Delivering WiFi 6 technology for a mere £230, TP-Link’s Deco X20 is a great-value mesh system that still delivers respectable performance. In our tests, it sustained a solid mid-level performance, not blowing away the competition but never falling to the back of the pack either.

The Deco X20 is a dual-band system supporting 2x2 MIMO, which helps to keep the costs down, but since WiFi 6 is designed to share bandwidth more efficiently across multiple connections, this shouldn’t be a huge problem.

The system’s strength lies in its ease of use – everything is managed via the excellent TP-Link Tether app – and its unusually broad selection of features. Not only do you get decent Wi-Fi coverage with the Deco X20 but it also comes with baked-in parental controls and antivirus protection for the whole of your network.

Physical connectivity is a tad limited. Each node has only a pair of network ports, there’s no USB sharing, or even a WPS button. For the price, though, the TP-Link Deco X20 is a great system with plenty of features and fast enough speeds for daily life.

Read our review of the TP-Link Deco X20 for more details

Key specs – Nodes (as reviewed): 3; Claimed coverage: 372m²; Maximum nodes supported: Not stated; 2.4GHz speed: 574Mbits/sec; 5GHz speed: 1,201Mbits/sec; MIMO channels: 2x2; Ethernet ports: 2 x GbE per node; Guest network: Yes; Parental controls: Yes; Works with Alexa: Yes; IPv6: Yes; Custom IP range: Yes; Client IP reservation: Yes; Port forwarding: Yes; 2.4GHz/5GHz band splitting: No; Warranty: 2yr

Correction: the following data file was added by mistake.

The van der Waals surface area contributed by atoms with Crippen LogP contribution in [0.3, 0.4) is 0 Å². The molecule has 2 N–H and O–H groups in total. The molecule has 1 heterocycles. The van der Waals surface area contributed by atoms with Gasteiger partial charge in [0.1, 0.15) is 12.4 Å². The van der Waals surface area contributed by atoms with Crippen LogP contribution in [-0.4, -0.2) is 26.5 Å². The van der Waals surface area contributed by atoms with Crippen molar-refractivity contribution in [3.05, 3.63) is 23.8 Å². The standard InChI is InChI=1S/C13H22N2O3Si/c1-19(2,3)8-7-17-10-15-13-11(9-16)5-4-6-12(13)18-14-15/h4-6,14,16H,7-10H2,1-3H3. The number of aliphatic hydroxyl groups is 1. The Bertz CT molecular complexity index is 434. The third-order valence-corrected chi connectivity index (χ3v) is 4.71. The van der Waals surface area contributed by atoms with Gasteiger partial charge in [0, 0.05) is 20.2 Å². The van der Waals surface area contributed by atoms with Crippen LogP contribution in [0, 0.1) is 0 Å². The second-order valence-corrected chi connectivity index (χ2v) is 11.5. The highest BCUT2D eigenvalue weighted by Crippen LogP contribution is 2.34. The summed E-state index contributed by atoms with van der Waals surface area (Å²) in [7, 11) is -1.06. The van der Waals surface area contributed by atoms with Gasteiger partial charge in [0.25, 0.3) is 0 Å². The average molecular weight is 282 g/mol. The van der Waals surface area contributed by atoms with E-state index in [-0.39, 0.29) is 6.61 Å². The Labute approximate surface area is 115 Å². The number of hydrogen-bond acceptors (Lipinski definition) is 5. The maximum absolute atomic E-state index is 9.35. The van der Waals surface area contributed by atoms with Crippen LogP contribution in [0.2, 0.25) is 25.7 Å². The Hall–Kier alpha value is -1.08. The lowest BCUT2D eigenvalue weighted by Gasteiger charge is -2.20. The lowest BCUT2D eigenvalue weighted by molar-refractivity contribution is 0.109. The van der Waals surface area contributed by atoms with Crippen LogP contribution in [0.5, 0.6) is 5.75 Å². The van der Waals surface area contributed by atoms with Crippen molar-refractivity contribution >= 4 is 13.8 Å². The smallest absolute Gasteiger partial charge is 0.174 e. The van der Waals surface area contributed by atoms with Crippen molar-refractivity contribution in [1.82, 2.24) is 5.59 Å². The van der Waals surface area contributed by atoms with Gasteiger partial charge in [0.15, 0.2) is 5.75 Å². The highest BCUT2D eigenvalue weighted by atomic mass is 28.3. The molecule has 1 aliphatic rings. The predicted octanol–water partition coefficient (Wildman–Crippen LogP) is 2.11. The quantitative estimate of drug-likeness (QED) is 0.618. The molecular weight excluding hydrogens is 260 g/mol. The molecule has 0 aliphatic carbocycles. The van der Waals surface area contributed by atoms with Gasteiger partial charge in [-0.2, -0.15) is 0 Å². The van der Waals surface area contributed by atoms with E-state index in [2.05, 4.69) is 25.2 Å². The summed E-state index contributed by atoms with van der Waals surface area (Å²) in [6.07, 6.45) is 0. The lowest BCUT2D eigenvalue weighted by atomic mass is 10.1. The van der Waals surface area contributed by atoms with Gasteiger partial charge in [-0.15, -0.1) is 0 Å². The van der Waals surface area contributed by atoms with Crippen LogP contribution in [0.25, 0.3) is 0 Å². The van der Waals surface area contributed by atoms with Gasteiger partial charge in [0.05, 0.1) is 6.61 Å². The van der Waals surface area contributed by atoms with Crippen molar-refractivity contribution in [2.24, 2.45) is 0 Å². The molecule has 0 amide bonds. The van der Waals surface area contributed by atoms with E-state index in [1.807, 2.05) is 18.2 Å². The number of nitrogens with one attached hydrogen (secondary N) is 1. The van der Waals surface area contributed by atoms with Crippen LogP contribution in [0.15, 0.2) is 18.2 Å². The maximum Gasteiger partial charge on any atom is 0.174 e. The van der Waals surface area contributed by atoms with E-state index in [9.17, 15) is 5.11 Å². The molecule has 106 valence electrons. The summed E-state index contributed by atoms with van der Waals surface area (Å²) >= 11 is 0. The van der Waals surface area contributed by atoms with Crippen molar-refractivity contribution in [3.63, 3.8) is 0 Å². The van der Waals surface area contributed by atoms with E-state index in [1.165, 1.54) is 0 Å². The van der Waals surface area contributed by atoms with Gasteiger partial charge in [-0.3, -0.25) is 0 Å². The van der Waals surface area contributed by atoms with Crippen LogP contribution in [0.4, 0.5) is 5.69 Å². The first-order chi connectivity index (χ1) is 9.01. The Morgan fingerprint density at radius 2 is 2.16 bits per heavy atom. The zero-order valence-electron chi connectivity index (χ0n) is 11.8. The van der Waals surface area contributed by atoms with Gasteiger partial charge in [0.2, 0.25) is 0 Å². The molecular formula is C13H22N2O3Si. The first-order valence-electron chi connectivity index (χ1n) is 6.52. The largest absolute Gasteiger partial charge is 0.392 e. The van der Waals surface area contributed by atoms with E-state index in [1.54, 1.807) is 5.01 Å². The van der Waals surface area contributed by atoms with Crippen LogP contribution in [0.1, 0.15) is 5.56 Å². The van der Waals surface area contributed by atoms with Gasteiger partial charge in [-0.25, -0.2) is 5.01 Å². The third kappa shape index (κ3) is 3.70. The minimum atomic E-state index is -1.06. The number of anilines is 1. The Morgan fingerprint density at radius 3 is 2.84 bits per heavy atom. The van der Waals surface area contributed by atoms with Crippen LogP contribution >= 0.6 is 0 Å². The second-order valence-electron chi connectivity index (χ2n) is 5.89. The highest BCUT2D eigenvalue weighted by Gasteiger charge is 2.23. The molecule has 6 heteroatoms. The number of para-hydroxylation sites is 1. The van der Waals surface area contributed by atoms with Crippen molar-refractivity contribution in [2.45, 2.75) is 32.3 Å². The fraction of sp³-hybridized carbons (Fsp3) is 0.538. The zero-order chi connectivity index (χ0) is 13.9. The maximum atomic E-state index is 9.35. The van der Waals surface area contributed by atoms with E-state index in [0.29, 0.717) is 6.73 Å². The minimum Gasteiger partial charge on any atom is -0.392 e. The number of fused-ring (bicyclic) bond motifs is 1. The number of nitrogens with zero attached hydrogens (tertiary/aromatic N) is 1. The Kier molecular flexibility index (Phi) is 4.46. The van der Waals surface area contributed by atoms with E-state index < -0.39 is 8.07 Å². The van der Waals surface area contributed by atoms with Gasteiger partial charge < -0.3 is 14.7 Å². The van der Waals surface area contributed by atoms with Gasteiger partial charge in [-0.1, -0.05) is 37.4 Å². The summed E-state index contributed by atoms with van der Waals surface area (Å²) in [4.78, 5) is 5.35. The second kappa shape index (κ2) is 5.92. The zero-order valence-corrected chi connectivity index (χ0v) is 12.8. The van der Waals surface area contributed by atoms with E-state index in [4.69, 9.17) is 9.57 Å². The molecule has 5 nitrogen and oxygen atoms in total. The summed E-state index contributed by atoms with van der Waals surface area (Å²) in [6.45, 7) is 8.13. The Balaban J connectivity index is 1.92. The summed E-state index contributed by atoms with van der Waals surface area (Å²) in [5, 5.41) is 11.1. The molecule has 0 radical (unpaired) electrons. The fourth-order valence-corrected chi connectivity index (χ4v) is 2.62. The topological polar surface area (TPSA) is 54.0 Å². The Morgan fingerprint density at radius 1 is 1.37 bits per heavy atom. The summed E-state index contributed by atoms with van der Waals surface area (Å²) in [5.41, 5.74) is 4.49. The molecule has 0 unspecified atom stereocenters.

8. Linksys Velop: Most fully featured mesh router

Price: £269 (triple pack) | Buy now from Amazon

The Velop is an upmarket mesh system, with advanced features such as port forwarding and port range triggering. Alexa integration means that Amazon Echo owners can also turn the guest network on and off, and perform a few other tasks, with a voice command.

Linksys claims its three nodes offer a large coverage area of 560m², and setting up a daisy-chain configuration is easy. In my own home, I did see some drop-off in transfer rates towards the rear of the house, but things never dipped below 11MB/sec – so it’s more than capable of distributing the full speed of your internet connection all around a moderately sized dwelling. What’s more, you can easily split the radio bands into separate SSIDs to ensure that compatible devices always connect to the faster 5GHz band.

The Velop is a comparatively expensive system, but the three nodes give you flexibility when it comes to positioning the nodes, and few other mesh systems can match it for features.

Read our full review of the Linksys Velop